But consider any downsides. For example, will a lack of traditional employment affect your parole status? Will an unstructured job where you create your own hours be doable/sustainable for you? (If prison made you good at being disciplined and following routines, that would be a benefit!)

man using laptop

Note that you can often be self-employed while on probation, but you need to prove that you’re working through income statements, tax statements, a letter from your freelance clients, etc. If you’re currently on probation, make sure to check if freelancing is a suitable employment option.

Here’s how to make your first $1,000 freelancing. You can also check out this freelance starter guide!

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Tips for Finding a Tech Job for Felons

Getting a job after prison can seem intimidating, but fortunately there are resources available and tips that can help.

  1. Look for jobs on felon-friendly job boards:
    1. Felony Record Hub’s job board
    2. 70 Million Jobs
  2. Join a job-placement/training/re-entry program for prisoners/felons:
    1. Persevere Now
    2. The Last Mile
    3. Jails to Jobs
    4. From Prison Cells to PhD
  3. Try to get job referrals: An employer may be more likely to hire you if you’re referred by someone they know and trust. Ask friends/family for referrals. Here’s a guide to getting job referrals.
  4. Rule out unobtainable careers: Avoid applying for jobs in certain industries if you were convicted for a related crime. For example, do not apply for a tech job at a bank if you have committed a financial-related crime, like theft or fraud. Do not apply for a job that requires a security clearance.
  5. Apply at companies that have felon-friendly jobs programs or openly hire ex-cons: And by the same token, avoid applying to jobs that have a specific statement in the job description saying they don’t hire felons as it will be a waste of your time.
  6. Look for roles where your life experience could be an advantage: Just like a clear passion for marathon running would increase your chances of getting hired by a fitness brand, you can connect your past to the roles you want. Having personal experience of living in poverty, with a disability, or in foster care could increase your chances of being hired in a tech role for a social work firm or nonprofit, for example. What have you struggled with that you could help others with? Of course, make sure to avoid any environments that could cause you any problems or temptations (e.g with drug use).
  7. Be honest upfront: Disclose your criminal history to the employer during the application process. This can be done via the cover letter or during interviews. There also may be a checkbox you can select while applying.
  8. Highlight soft skills: This can include things you learned in prison or as a result of reflecting on your past — things like work ethic, perseverance, motivation, conflict resolution, etc. Again, cover letters and interviews are great times to reference these.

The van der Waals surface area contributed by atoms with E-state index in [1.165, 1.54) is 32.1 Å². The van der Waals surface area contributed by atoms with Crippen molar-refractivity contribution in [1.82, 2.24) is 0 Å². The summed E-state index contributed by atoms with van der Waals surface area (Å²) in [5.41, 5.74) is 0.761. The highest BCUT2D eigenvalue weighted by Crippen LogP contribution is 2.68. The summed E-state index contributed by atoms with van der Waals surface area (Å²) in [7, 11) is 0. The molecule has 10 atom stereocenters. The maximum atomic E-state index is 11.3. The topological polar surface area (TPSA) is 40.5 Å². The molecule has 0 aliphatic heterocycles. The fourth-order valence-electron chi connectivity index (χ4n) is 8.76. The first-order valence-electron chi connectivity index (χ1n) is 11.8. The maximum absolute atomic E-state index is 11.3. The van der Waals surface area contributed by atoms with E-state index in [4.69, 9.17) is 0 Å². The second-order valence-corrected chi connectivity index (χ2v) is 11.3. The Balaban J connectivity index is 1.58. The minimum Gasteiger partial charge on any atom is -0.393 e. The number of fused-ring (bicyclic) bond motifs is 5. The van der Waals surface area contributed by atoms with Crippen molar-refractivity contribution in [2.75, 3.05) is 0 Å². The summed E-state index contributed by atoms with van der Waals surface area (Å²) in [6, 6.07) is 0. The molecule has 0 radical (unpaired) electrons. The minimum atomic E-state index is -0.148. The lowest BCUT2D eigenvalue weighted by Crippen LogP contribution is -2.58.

When it comes to seeking employment after incarceration, just do your best to own who you are and all the experiences that have shaped you. Your mistakes don’t define you!

Women on a computer

FAQs About Getting Tech Jobs for Felons

Let’s close by answering some common questions about tech jobs felons can get.

Can a felon get a cybersecurity job?

Since government cybersecurity jobs require a security clearance, the government will consider a felony an automatic rejection. However, it may be possible to get a cybersecurity job as a felon in the private sector. So yes, it’s certainly possible; you just have to apply to the right kind of company in the right industry. That said, since cybersecurity positions require a high degree of trust, you will face a more uphill battle looking for cybersecurity jobs for felons.

Are there tech companies that hire felons?

Yes, many tech companies will consider convicted felons for employment. For many tech companies, your employability may depend on several factors such as the nature and severity of your crime, if the crime is related to the industry, and how long ago it was. As mentioned earlier, many tech companies have already signed the Fair Chance Pledge.

Does Google hire people with a felony?

Google is open to hiring people with a criminal background. Google has signed the Fair Chance Pledge and includes this statement on their careers website: “We also consider qualified applicants regardless of criminal histories, consistent with legal requirements.”

Can a felon be a software developer?

A felon can definitely become a software developer — by learning the right skills, creating a portfolio of work, and applying to the right jobs, industries and companies.

Man working

You Can Find Good, High-Paying Jobs for Felons

You are so much more than just your past mistakes. Fortunately, many companies care more about the skills and life experiences you bring to the table than your past. If you’re dedicated to pursuing a career path in tech, make it your mission to work hard and show them what you can do!